Dallas Cowboys running back Ezekiel Elliott is reportedly set to appeal his six-game suspension for alleged domestic violence, and could show evidence his accuser made racially-charged statements and threatened to "ruin" his life before she made the charges.
Elliott, 22, was suspended Friday by the NFL after the league conducted a yearlong investigation into allegations the league’s leading rusher reportedly injured his former girlfriend, Tiffany Thompson, during three separate incidents last summer.
Elliott has three business days to file the appeal following the suspension and sources close to the running back told NFL Network he would file an appeal either Tuesday or Wednesday.
The NFL said in a letter to Elliott it believed he used “physical force” three times during a span of five days in a Columbus, Ohio, apartment last July, resulting in injuries to Thompson’s neck, face, shoulders, arms, hands, wrists, hips and knees. Prosecutors in Columbus decided nearly a year ago not to pursue the case in the city where Elliott starred for Ohio State.
Robert S. Tobias, Columbus’ city attorney, told USA Today: “I personally believe that there were a series of interactions between Mr. Elliott and [his accuser] where violence occurred. However, given the totality of the circumstances, I could not firmly conclude exactly what happened.”
NFL Network reported Elliott filed a police report in September in Texas against Thompson. Elliott informed police Thompson called him “more than 50 times in less than eight hours,” according to Deadspin.
Elliott said he told Thompson she could not contact him due to the ongoing investigation at the time but contacted him from a blocked number. Elliott also said Thompson “hacked into his email” and called numbers she discovered and contacted them to share “untruthful things that can hurt his image."
The Star-Telegram reported Thompson allegedly made a number of threats to Ezekiel after he told her not to come to his house on July 21, 2016, Thompson reportedly told Elliott in a text message: “Ok this is what you want? Ok then, I’m going to ruin your life. You will see. If I was you, I wouldn’t go out tonight.”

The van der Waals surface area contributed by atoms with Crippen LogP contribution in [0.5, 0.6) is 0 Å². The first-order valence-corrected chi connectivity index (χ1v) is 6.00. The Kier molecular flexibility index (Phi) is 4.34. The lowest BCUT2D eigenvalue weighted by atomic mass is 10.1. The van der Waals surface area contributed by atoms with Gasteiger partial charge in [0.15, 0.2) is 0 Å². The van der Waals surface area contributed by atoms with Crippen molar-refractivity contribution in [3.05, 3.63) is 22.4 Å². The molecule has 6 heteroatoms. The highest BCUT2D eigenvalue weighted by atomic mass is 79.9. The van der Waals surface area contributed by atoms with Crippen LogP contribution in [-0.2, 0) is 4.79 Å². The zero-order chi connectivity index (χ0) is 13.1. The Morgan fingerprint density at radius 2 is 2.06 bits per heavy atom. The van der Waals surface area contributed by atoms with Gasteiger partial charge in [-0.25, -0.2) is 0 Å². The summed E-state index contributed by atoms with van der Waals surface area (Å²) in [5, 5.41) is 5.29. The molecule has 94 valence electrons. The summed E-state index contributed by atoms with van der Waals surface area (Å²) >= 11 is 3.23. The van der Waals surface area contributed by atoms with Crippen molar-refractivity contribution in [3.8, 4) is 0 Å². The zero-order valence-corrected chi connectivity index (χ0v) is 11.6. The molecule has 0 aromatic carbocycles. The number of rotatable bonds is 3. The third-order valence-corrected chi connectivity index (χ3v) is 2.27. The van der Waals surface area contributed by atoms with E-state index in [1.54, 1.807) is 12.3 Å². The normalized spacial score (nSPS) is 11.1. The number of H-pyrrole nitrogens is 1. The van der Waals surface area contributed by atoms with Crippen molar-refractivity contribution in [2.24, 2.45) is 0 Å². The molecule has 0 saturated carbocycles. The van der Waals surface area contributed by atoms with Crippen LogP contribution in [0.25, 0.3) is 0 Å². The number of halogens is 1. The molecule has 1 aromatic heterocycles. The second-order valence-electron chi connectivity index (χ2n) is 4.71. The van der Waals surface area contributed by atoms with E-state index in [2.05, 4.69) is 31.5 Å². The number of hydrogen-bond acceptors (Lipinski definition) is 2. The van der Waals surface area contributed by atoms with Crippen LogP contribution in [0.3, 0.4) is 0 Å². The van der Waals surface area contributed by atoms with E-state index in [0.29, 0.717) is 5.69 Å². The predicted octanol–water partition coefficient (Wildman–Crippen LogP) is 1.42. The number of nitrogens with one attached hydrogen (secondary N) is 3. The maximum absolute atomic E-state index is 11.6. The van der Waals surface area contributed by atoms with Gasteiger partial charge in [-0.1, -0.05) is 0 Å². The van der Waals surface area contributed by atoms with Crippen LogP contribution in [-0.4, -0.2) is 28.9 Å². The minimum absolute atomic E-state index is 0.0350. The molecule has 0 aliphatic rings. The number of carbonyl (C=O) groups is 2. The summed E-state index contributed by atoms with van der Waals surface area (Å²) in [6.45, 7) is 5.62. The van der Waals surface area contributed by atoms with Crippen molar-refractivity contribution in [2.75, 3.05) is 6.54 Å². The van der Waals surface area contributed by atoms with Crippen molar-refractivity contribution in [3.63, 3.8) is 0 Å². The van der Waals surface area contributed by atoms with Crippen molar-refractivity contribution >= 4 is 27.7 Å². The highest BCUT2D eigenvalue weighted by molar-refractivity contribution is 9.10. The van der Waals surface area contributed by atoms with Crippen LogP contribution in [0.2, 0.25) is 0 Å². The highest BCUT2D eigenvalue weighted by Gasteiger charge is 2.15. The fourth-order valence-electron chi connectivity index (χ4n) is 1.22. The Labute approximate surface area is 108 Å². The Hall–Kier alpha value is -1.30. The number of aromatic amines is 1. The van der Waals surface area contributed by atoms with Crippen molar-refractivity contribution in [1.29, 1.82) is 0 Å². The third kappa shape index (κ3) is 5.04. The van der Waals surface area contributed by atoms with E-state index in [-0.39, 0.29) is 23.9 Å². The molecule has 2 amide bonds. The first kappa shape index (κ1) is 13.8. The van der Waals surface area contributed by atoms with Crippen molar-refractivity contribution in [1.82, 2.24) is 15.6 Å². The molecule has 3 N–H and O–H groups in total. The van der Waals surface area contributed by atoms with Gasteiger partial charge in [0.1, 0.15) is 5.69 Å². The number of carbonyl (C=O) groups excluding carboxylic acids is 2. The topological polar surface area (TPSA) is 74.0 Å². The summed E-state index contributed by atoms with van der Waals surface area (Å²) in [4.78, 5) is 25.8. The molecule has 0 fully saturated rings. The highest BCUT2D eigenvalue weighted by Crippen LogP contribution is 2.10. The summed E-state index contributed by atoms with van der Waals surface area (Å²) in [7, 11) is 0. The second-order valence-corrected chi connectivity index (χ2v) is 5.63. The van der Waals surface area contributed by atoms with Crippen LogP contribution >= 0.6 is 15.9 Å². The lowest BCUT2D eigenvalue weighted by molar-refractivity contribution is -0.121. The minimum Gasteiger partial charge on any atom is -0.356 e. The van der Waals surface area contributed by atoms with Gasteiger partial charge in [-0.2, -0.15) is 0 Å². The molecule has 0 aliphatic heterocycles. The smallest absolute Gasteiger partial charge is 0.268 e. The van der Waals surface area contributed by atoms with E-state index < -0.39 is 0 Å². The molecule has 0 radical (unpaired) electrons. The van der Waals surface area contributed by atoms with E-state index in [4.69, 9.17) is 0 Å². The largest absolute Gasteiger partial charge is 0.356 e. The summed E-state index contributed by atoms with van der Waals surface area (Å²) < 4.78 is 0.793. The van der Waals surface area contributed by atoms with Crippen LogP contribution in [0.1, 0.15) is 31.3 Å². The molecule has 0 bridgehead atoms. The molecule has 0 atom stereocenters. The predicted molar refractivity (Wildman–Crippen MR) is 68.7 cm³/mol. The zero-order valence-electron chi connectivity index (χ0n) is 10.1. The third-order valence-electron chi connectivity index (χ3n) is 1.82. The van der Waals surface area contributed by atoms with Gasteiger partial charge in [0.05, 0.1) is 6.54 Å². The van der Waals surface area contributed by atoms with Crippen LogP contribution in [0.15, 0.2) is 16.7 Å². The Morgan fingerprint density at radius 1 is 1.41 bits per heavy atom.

After Elliott barred her from attending his 21st birthday celebration in July, Thompson allegedly texted him saying: “that’s worst decision you made in your life. I’m going to ruin you life now.”
Elliott also told police that he is “100 percent certain” that on July 22, Thompson said to him: “You are a black male athlete. I’m a white girl. They are not going to believe you.”
Other text messages allegedly seemed to show Thompson asked a friend of hers to lie about Elliott assaulting her on July 22.
Aside from the alleged assault, Elliott has had a string of off-field issues since the Cowboys made him the fourth overall pick in the 2016 draft. He was seen in a legal marijuana shop during the preseason in Seattle last year and was also involved in a bar fight in Dallas a week before training camp this year.
The NFL's letter to Elliott cited the Ohio case as well as an incident this past spring when Elliott was caught on video pulling down a woman's shirt while watching a St. Patrick's Day parade in Dallas. While not part of the decision on discipline, the league said that "inappropriate and disturbing" behavior reflected poorly on Elliott.
"When viewed together with the July incidents, it suggests a pattern of poor judgment and behavior for which effective intervention is necessary for your personal and professional welfare," NFL special counsel for conduct Todd Jones wrote.
Elliott posted a statement to his Twitter on Friday night, saying he was “both surprised and disappointed” by the NFL’s decision and that he strongly disagrees with the league’s findings. He also said he was “sincerely sorry” for the distraction and disruption he has caused for the Cowboys and his family.
The team’s owner, Jerry Jones, has repeatedly said he does not see anything to indicate Elliott was guilty of domestic violence and is reportedly angry about the suspension, the Star-Telegram reported.
The Associated Press contributed to this report.